I left Maine because I had the nerve to think I could do it better someplace else, and on paper I had everything I needed to do so.
I was on the West Coast in a pristine location, where endless rolling hills meet sandy beaches without a man-made structure in sight. The coldest it got in the winter was in the low 50s, you could grow food year round, there was no such thing as traffic and the wildlife, both in the sea and in the forests, was abundant. I’d just been offered the perfect job for me: managing a lemon and kiwi farm nestled in a secluded valley a few miles from the ocean.
So why did I come home to Maine? Simple. You can’t replace what you need with what you want.
California had a lot of what I wanted, but Maine has everything I need. Having left on foot, with nothing but youthful idealism and a stubborn New England work ethic, I was determined to prove that if a person was honest and hard-working they could accomplish anything. Even a car was beneath my lofty standards. I sold my old Chevy Suburban, loaded my pack with camping gear and dog food, and headed south along the Maine coast with my black Lab, Job, in the fall of 2003.
The night before, the farm which we had come to call home had its annual dance in the barn. I had a great time, as always, and part of me wondered why in the world I wanted to leave. The life I had was just about perfect, but that wasn’t good enough for me. What I hadn’t learned, yet, was the difference between almost perfect and perfect isn’t what’s on the outside. It’s what it means to you on the inside.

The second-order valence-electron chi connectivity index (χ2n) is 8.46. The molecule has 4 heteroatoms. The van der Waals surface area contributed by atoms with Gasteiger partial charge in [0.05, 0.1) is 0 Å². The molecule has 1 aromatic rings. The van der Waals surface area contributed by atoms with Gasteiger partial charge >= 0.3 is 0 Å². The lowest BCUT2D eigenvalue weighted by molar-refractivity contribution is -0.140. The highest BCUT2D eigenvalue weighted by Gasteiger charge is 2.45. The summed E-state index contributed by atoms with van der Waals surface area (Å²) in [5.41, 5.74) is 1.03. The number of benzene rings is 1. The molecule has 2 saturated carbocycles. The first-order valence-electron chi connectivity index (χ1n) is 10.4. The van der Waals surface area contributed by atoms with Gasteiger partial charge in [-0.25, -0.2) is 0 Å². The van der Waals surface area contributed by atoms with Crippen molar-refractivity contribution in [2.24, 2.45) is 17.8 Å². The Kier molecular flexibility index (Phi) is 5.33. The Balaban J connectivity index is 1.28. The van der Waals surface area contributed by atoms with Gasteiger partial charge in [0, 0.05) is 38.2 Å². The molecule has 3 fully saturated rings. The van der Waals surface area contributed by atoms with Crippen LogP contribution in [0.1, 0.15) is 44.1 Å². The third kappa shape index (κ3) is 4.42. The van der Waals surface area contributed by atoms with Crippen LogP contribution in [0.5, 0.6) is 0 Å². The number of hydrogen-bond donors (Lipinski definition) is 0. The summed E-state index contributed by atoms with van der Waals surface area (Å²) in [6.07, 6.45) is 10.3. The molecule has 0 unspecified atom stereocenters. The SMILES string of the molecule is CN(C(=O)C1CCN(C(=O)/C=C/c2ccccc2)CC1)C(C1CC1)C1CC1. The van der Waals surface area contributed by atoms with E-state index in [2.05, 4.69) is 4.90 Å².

Almost perfect is as good as it will ever get and more than most could ever hope for. It took me a few years and a lot of miles walked to learn this, and I hadn’t until I crossed the Maine state line and came back.
Things on the farm are different now. Though they offered me work the very same day I arrived, there’s a lot of new faces and changes, and I secretly hoped it’s still a place were hard work is valued. In the years we were gone, it hadn’t taken me long to realize that the name of the game in the “real” world wasn’t based on the values I had set out with. It seemed far too many people were looking for a “sweet deal,” one that consisted of working as little as possible while getting paid as much as possible. I was looking for a fair deal.
I wasn’t looking to avoid hard work. In fact, I like it. Though I was a college grad, the white-collar world hadn’t suited me. Many may think being educated, quick or clever will make them lots of money (and maybe it can), but you can’t outsmart life, only one another. I don’t think being intelligent has ever been the cause of anyone’s happiness.
To me, having heart is more important than being smart. And if home is where the heart is, then I now know exactly where I belong. Hard work, a love for the land and a life that’s connected to it in so many ways is what Maine represents to me. I know that there are other places that mean the same thing to the people that live there, and I’m glad for them. Maine’s deep forests, old mountains, wild rivers and a coastline of inlets and islands unmatched by any other, maybe in the world, is more than I could ever need.
Whether you live in the country or the city, dignity isn’t how much you have. It’s how well you take care of what you do. Camped with Job in a tent on the edge of a hay field, happy to be working and patiently waiting to see whether this was the place I left to find years ago, I know that if it isn’t, it is someplace in Maine.
It’s good to be home.
Chris John Clemens was born in Boston, moved to Maine in 1994, and has worked as a carpenter, farmhand, and commercial fisherman throughout the United States and Europe. He lives and works on a farm in Freeport.